Tomorrow is Ash Wednesday, the beginning of the season of Lent. The Church directs us tomorrow to fast (max: one normal meal with two half-meals and no snacking) and to abstain from meat (this will also be for every Friday of Lent), and many people like to commit to some other form of sacrifice (“giving something up”) for the entirety of Lent.
I would suggest that, while giving something up can be a beneficial spiritual practice of self-denial, it can bear even more fruit when you consider what will replace the object of your sacrifice. For example, if you give up Starbucks, what will you do with the money you save? Perhaps you could donate it to a worthy charity. If you give up--or at least reduce--your use of social media, what will you do with that extra time? Perhaps you could spend it with the daily Scriptures from Mass or some other spiritual reading.
When we give up something but don’t replace it, we can tend to fill that void with idolatry by pining for it or, perhaps even worse, with pride at our ability to do without it. Neither of these is the point of Lenten sacrifice. Such a practice should pry our hands away from the grip we have on worldly pleasures so that they will be available to extend to others in charity and to fold in prayer.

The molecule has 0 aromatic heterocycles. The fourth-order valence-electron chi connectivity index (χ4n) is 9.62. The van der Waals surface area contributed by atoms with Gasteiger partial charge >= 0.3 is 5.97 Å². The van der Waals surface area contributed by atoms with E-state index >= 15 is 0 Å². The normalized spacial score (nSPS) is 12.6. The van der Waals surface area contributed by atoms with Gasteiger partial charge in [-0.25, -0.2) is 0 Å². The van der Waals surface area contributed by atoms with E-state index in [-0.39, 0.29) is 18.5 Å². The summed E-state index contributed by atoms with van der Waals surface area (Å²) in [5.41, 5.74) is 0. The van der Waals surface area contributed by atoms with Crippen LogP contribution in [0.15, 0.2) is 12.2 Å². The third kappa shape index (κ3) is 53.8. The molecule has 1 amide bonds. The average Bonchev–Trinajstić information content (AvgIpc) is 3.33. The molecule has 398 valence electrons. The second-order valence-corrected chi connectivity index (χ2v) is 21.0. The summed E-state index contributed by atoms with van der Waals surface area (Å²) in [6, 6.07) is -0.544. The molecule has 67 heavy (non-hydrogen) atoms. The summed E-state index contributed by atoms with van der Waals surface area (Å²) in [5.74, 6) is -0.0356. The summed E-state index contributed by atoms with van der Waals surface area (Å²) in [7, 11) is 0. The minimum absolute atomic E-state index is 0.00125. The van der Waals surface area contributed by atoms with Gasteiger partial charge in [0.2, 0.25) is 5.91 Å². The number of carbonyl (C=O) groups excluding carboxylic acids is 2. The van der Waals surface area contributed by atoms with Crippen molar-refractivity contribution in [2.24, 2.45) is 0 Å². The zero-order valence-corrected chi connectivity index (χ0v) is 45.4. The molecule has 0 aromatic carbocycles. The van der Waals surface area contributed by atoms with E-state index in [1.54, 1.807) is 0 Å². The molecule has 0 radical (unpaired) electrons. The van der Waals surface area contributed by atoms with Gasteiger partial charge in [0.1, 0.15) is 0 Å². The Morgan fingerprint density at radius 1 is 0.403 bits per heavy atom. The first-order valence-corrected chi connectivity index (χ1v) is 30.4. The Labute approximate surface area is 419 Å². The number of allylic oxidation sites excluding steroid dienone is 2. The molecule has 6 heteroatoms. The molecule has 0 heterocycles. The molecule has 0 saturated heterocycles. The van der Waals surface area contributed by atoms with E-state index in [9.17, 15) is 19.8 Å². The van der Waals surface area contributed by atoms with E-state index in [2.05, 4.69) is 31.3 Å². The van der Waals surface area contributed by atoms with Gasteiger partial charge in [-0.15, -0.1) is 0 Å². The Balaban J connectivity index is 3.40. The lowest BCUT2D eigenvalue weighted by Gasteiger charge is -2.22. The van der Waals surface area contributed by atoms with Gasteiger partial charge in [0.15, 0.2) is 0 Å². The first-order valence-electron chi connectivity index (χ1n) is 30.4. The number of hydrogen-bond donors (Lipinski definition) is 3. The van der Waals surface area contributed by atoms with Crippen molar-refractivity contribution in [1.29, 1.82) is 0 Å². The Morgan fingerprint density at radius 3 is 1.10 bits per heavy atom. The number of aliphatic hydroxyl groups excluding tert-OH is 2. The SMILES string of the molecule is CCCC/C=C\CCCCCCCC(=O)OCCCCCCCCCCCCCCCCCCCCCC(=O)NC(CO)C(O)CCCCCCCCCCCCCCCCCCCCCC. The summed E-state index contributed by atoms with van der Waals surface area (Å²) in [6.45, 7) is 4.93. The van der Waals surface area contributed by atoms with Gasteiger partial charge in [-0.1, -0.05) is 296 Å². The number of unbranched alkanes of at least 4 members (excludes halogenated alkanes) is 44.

A good reminder of this is that the day before Ash Wednesday is traditionally devoted to the Holy Face of Jesus. Instead of gazing longingly at the drive-through or at the apps on our phones, that is a much more worthy object of our desire.